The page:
With Justin Hartley’s debut behind the lens, the actor, writer and now director has proven to be the most well-rounded, talented member of the regular Smallville cast. Granted, some weeks on this show that sentence can be interpreted as; at 4 foot 11, Justin Hartley is the tallest regular dwarf in Dwarfville, but the initial statement is truly meant as a sincere compliment.
I’ve always liked Hartley’s portrayal of Oliver Queen/Green Arrow, and enjoyed his turn as writer on last season’s “Sacrifice.” Actually, I only enjoyed half of it. I detested the scenes with Chloe. I’ve never cared for Allison Mack’s character anyway, and never ever believed in how she was written. But witnessing ex-high school reporter Chloe Sullivan suddenly being a physical challenge for the Checkmate-trained Tess Mercer was too much for me to accept then, and the very recollection of it still sends What The Fuck chills up my spine now. That said, and it needed to be said, I did love the scenes Hartley penned for Zod. Clearly Hartley understands the character of Zod, and in this episode, he manages to make Zod even more Zod-like.
Before I spread the Hartley love though, I do need to point out this glaring writing error, and I am positive I’m not the only one to have been puzzled by this; why didn’t Oliver show up with his weaponry? The guy is known as the Green Arrow for Rao’s sakes, and while he’s certainly a skilled martial artist, wouldn’t a guy is more comfortable patrolling the streets of Earth with a quiver of imaginative projectiles on his back think to bring his specialty accoutrements when volunteering for a deadlier mission than stopping muggers in an alleyway? Remember, I said Hartley was the most talented member of Smallville. I never said he was the second coming of Orson Welles.
What bugs me more than Green Arrow’s decision not to bring his green arrows though, is the fact that the solution, like many solutions for lazy writing on this program, is easily corrected if someone there ever wanted to take a second pass at a script. How about this?
Ollie walks in with his equipment, and lays it on the table before Clark gives him the you’re not coming with me speech. That, or he could drop it as he rushes Clark in mid- transportation. Ignoring the very reason Green Arrow enters a life or death situation without the tools that make him so effective guarantees some head-scratching moments among fans, and it also misses out on some potentially entertaining dialogue between two protagonists who clearly respect and mistrust each other at the same time.
Okay, enough with the most obvious gaffe on the show, this episode is the kind of entertainment I have been wanting since Day One. While there were no tights, there certainly were some fights, and these fights were some of the best action scenes we’ve ever seen on this show. True, Hartley didn’t invent the slow-mo to fast-mo battle shots, and he did borrow heavily from films like 300 and Gladiator, but he made his homage work – unlike a number of other movie rip-offs this season. (The Matrix, The Hangover and Date Night come to mind immediately.)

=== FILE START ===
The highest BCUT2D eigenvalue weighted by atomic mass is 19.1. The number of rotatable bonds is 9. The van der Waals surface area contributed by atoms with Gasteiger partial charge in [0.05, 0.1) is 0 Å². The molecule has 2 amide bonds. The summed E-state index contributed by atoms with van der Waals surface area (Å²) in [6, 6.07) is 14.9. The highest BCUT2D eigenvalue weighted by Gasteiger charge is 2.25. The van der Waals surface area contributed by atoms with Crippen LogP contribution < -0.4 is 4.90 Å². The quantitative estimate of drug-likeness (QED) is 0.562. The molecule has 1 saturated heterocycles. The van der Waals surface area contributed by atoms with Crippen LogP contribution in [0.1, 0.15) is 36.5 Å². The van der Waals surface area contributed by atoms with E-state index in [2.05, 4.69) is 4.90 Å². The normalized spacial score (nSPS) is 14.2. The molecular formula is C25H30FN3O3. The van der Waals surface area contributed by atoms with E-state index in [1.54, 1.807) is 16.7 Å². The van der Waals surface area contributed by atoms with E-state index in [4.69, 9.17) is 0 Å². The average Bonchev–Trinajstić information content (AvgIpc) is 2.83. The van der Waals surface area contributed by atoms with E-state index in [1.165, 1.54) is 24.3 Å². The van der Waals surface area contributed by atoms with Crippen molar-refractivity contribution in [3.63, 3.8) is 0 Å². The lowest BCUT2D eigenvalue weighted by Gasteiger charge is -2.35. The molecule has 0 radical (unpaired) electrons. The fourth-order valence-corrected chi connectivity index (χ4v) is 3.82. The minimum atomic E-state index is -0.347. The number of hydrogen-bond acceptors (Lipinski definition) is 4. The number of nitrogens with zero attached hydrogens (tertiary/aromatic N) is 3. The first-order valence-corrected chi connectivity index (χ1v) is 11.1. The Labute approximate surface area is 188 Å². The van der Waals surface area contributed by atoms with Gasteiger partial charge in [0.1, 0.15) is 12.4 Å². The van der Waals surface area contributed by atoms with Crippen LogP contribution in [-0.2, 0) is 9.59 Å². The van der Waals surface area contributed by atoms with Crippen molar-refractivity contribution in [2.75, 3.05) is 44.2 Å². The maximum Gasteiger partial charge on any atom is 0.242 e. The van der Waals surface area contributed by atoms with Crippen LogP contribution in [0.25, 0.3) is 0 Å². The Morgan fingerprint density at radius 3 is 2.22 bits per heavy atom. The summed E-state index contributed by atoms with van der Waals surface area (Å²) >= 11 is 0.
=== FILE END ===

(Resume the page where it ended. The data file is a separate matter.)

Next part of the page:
Once again Callum Blue was fantastic in his role as Zod. If anything, this week’s portrayal of the evil Kryptonian with a lethal hard on against any members of the House of El was his best yet. Blue clearly relishes the sound of his own delivery to lines that would undoubtedly come off as goofy if delivered by a lesser actor. Good for him, because it makes sense that Zod the character would also love the sound of his own voice. The only knock I have on Zod was another writing blunder. While trying to convince Clark that the two of them are more similar than the erstwhile farmer’s son realizes, Zod says the pair are single-minded, stubborn and decisive. Decisive? Clark Kent is decisive? I don’t think Zod has been watching the same Smallville in the Phantom Zone that we get here on Earth, because while stubbornness and even single-mindedness may apply to our boy Clark (who didn’t wear his glasses again this week after such a big deal was made of it last week. I know, he didn’t interact with anyone outside his inner circle, but I’m convinced that the CW thinks anyone with corrective lenses are automatic dorks.) fast, effective decision making has never been an appropriate description.
The scene between Ollie and Zod was particularly good, and while there was no chance of Ollie betraying Clark, I did get the feeling Ollie was slightly unhinged at how well Zod understood what made him tick, and even more surprised at how much Zod knew of Ollie’s skull tattoo – courtesy of Darkseid. The battle to the death between Clark and Ollie was nicely shot, and the final turn of events actually came as a pleasant surprise.
Meanwhile back at the Watchtower home front, I suppose many of you liked Lois pulling the gun on Tess, and while I felt it was fine, and probably even necessary, I was so involved in the gritty and violent world of the Phantom Zone, I’d have been happier with a more somber conclusion. Again, I realize they like their happy endings over at the CW, but the tone set would have been better served with something a little less huggy and lovey. Perhaps my testosterone just went into overdrive after watching what I felt was a real action-oriented 60 minutes, and I wasn’t ready to go back to typical Smallville treacle, but I can forgive the little things.
After a pretty bad beginning of the final season, Smallville has now given us three shows in a row that have been worth watching. I’m hoping things only get better.